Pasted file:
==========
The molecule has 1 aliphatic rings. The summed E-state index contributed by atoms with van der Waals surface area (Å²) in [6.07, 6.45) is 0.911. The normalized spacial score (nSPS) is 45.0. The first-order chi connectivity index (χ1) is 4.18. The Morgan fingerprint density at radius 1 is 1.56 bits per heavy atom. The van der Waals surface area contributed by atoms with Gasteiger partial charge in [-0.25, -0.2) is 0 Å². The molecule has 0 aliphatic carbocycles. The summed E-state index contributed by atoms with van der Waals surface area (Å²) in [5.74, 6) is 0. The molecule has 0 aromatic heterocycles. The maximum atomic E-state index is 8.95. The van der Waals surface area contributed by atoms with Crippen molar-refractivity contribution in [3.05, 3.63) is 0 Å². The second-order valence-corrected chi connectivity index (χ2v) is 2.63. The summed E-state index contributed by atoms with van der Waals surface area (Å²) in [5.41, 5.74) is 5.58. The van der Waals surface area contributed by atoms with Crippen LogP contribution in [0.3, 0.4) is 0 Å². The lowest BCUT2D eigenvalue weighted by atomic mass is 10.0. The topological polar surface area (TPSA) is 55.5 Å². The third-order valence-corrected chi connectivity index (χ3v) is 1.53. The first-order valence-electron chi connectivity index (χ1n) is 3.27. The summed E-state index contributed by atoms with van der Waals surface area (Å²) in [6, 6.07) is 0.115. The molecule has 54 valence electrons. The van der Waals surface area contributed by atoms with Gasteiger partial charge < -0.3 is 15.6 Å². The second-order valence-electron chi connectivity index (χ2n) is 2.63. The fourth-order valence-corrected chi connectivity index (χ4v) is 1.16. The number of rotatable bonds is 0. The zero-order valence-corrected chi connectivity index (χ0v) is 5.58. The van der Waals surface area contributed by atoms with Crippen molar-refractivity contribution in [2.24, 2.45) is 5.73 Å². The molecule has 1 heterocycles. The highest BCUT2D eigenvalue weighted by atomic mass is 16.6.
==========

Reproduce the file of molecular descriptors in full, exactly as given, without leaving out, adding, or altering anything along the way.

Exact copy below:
The molecule has 1 aliphatic rings. The summed E-state index contributed by atoms with van der Waals surface area (Å²) in [6.07, 6.45) is 0.911. The normalized spacial score (nSPS) is 45.0. The first-order chi connectivity index (χ1) is 4.18. The Morgan fingerprint density at radius 1 is 1.56 bits per heavy atom. The van der Waals surface area contributed by atoms with Gasteiger partial charge in [-0.25, -0.2) is 0 Å². The molecule has 0 aliphatic carbocycles. The summed E-state index contributed by atoms with van der Waals surface area (Å²) in [5.74, 6) is 0. The molecule has 0 aromatic heterocycles. The maximum atomic E-state index is 8.95. The van der Waals surface area contributed by atoms with Crippen molar-refractivity contribution in [3.05, 3.63) is 0 Å². The second-order valence-corrected chi connectivity index (χ2v) is 2.63. The summed E-state index contributed by atoms with van der Waals surface area (Å²) in [5.41, 5.74) is 5.58. The van der Waals surface area contributed by atoms with Crippen LogP contribution in [0.3, 0.4) is 0 Å². The lowest BCUT2D eigenvalue weighted by atomic mass is 10.0. The topological polar surface area (TPSA) is 55.5 Å². The third-order valence-corrected chi connectivity index (χ3v) is 1.53. The first-order valence-electron chi connectivity index (χ1n) is 3.27. The summed E-state index contributed by atoms with van der Waals surface area (Å²) in [6, 6.07) is 0.115. The molecule has 54 valence electrons. The van der Waals surface area contributed by atoms with Gasteiger partial charge < -0.3 is 15.6 Å². The second-order valence-electron chi connectivity index (χ2n) is 2.63. The fourth-order valence-corrected chi connectivity index (χ4v) is 1.16. The number of rotatable bonds is 0. The zero-order valence-corrected chi connectivity index (χ0v) is 5.58. The van der Waals surface area contributed by atoms with Crippen molar-refractivity contribution in [2.24, 2.45) is 5.73 Å². The molecule has 1 heterocycles. The highest BCUT2D eigenvalue weighted by atomic mass is 16.6.